Tips for training retrievers in the summer
When training retrievers for hunting or hunt tests, there is a lot to consider. Whether you are training your own dog or are a pro with a string of dogs, you need to approach each day with a plan. One element that is high on the list of considerations is weather. In the Midwest, our weather can change daily. And in the summer heat and humidity are a real concern. You can train your dog when it is hot outside. Here’s what you need to know.
Heat and humidity require flexibility in training
As a professional retriever trainer, each week I take time to plan training goals for my client’s dogs and I then match those goals up with a training location that would work well to teach the concept. However, every morning I also check the weather to make sure the weather conditions are satisfactory for what I have planned for that day.
When it is hot and humid my whole schedule can and often does change. If it is going to be brutally hot, I will likely start training earlier in the day to beat the heat. Or, I may rearrange my training week to do more water work that day. The point is that it is important to be flexible in your training plans with regards to the weather. If you stubbornly insist on sticking to a plan despite the weather, you could put your retriever in a dangerous situation.
Is it too hot to train my retriever?
There may be days when it is just too hot to train. But usually there is a period of time during the day that would work for training. For instance, early in the morning before the sun is too high in the sky. If it is too hot outside during the time you need to train, you can always do some obedience training inside an air-conditioned building. Or, just take the day off and let the dogs rest.
If I know that it is supposed to get hot later in the week, I sometimes do some extra training sessions early in the week when it is cooler. That way I know my dogs and my client’s dogs are getting the work they need without exposure to the extreme heat.
Best ways to train successfully in the heat
If you are training your retriever in the summer, you are going to need to do some work in the heat. Here are a few things you can do to help have safe and successful training sessions in the heat.
Train early and late
We have already discussed this a little bit but adjust your training schedule so that you do most of your training early or late in the day. This will make a huge difference, but you will still need to monitor your dog throughout the training session for signs of them getting too hot and make sure they have access to shade and lots of fresh clean water.
Provide shade and ventilation
When your retriever is not working, make sure he or she is in the shade and has good ventilation. It should go without saying, but never leave your dog in a non-running vehicle with the windows rolled up. Park your vehicle or whatever you transport your dog in in the shade and open the vents so that air can flow through. Many dog trucks and boxes have built in fans, use them!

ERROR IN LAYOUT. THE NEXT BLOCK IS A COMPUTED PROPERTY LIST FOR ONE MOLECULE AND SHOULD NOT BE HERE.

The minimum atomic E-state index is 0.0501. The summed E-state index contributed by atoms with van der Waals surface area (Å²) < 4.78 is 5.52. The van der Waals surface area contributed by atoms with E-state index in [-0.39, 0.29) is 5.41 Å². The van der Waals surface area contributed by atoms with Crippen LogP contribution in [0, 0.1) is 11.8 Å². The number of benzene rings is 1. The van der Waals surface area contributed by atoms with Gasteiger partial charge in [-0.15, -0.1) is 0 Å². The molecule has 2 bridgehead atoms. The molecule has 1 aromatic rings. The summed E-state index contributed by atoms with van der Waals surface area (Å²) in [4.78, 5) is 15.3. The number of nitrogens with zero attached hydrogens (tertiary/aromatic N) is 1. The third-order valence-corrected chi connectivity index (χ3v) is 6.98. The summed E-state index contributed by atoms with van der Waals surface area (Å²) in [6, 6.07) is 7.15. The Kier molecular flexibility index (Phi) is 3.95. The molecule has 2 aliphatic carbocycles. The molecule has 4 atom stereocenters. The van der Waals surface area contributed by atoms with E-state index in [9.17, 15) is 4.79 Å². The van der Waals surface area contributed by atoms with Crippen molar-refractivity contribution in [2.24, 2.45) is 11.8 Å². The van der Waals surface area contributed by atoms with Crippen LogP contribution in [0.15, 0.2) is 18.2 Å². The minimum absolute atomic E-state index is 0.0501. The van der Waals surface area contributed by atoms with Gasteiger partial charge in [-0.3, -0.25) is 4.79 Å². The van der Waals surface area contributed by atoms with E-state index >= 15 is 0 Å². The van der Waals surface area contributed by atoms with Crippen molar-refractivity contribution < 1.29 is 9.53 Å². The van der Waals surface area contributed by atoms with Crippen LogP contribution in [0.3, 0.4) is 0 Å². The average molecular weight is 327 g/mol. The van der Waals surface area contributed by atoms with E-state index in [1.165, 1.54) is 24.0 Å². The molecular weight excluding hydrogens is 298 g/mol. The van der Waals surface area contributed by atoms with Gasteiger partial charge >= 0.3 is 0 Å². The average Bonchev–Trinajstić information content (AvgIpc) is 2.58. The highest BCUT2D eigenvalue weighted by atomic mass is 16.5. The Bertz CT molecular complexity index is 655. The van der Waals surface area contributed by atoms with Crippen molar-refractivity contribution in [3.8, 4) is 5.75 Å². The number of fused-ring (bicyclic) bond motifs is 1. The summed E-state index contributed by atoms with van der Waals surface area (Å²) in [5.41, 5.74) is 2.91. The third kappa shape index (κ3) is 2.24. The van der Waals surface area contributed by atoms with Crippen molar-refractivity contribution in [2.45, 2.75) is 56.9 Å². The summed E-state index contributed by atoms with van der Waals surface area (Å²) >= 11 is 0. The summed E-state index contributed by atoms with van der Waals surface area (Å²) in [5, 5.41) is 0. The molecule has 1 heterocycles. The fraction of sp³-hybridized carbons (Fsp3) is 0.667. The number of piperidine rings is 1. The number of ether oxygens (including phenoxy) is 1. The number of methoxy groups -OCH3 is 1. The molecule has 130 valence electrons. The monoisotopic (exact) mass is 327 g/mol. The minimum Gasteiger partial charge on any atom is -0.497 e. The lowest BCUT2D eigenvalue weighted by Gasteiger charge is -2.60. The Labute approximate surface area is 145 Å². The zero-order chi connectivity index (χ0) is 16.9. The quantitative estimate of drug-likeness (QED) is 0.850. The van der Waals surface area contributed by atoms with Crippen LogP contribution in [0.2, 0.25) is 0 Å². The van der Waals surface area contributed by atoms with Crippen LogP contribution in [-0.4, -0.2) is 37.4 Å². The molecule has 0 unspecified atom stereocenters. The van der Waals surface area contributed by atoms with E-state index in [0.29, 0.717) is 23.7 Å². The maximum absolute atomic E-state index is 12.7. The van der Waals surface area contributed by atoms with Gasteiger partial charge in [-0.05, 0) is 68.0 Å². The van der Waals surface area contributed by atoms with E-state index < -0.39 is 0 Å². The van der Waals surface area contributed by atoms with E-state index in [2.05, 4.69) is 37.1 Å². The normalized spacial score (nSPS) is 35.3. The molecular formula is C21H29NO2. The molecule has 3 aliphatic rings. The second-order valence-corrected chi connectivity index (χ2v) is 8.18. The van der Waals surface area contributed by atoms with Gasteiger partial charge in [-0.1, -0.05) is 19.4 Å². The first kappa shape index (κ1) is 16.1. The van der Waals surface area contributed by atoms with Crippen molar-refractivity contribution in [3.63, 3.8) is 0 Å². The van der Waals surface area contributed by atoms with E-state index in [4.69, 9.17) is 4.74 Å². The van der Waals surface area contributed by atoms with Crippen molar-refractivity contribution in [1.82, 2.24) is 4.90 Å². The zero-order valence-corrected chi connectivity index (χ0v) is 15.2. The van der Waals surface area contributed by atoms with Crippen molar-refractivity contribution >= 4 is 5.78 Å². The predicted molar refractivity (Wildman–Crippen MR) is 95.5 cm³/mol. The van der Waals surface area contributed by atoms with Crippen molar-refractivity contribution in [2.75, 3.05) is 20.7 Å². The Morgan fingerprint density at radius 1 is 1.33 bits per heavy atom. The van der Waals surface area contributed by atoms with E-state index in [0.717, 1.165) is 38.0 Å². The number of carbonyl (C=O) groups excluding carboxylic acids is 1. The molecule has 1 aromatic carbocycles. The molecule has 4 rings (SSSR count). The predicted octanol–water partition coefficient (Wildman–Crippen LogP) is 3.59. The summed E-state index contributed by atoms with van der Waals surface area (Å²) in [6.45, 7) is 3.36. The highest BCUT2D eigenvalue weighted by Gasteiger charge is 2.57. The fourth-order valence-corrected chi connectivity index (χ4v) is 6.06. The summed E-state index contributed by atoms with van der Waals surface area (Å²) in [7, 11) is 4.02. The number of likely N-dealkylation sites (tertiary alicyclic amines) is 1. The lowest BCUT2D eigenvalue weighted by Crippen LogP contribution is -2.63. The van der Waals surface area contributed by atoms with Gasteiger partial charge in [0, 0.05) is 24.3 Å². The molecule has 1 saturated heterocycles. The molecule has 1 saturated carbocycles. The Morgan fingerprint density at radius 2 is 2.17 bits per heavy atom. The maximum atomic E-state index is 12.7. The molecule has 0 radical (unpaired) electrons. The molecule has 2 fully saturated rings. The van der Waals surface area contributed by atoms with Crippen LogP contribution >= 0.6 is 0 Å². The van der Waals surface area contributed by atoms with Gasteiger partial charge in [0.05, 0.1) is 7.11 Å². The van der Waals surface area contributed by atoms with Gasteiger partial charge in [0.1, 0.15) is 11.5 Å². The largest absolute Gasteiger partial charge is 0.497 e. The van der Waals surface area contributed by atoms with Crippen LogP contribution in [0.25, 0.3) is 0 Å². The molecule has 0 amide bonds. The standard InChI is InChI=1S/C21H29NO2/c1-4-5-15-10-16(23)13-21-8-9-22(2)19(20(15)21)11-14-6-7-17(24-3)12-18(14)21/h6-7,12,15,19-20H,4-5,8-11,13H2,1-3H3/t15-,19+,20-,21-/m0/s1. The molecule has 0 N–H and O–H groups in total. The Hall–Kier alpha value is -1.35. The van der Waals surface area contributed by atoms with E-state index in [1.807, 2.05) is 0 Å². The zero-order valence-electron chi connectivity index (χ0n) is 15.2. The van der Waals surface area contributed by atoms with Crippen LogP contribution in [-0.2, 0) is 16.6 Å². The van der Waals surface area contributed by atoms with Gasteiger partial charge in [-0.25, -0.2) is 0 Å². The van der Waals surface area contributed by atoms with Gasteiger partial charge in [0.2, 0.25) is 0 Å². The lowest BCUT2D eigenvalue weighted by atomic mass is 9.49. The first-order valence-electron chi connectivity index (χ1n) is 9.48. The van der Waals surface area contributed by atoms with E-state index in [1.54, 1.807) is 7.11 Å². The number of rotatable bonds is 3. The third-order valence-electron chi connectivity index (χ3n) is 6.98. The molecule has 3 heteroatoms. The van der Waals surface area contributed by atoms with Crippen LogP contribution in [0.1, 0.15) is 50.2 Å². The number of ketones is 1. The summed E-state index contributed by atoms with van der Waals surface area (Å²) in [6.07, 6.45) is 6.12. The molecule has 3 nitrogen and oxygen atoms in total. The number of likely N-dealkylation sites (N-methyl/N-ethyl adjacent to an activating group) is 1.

Shorten your training sessions.
If the heat is taking a toll on your retriever, you may need to shorten and simplify your training session. Make the marks shorter and easier. Do less marks. Or, if your dog is having problems finding the mark, help him or her sooner.
Work near ponds or lakes
If you need to do land work in the heat, it is good to have a pond or lake nearby and let your retriever jump in and cool off every so often. Also, I tend to do more water work when it is hot outside. Be cautious, however, as not all water is equal. If a pond is shallow, the water can heat up and it can be like putting your dog in a hot tub, which obviously in not good.
Increase water intake
Retrievers can easily drink between ½ gallon to a gallon of water daily, so when you are working in the heat you need to provide even more. Give your retriever access to unlimited clean, fresh water while working him or her during the summer.
Pay attention to the warning signs
Anytime you are working your dog, you need to be watching them carefully for signs of heat exhaustion, but this is vital during the summer months. A few of the symptoms to keep an eye out for include:
- lethargy or weakness
- lack of urine
- refusing water
- seeking shade
Lisa L. Powell, DVM, DACVECC in her article Heat Exhaustion & Heat Stroke in working and sporting dogs says, “if you have any suspicion that your dog may be affected, quickly cool them with lukewarm water and immediate transport to a veterinarian will be life-saving.”
Final thoughts on how to train retrievers when it is hot outside
Training retrievers in the summer can be challenging, but it can be done successfully if you are flexible in your training plans and stay watchful and alert about how your dog is handling the heat. Some dogs handle the heat better than others. Don’t treat all dogs the same. If you notice that the dog is struggling, be smart and stop training. There is always tomorrow.
Remember, if you really want your retriever to grow and progress in his/her hunting or competition this year but doing the training yourself sounds overwhelming or maybe your schedule is just too busy to get it done, I’m here to help! You can email me (email@example.com) or just give me a call (651-303-6459). I would be happy to discuss your goals for your retriever and tell you about the programs I offer.
Until next time happy retrieving.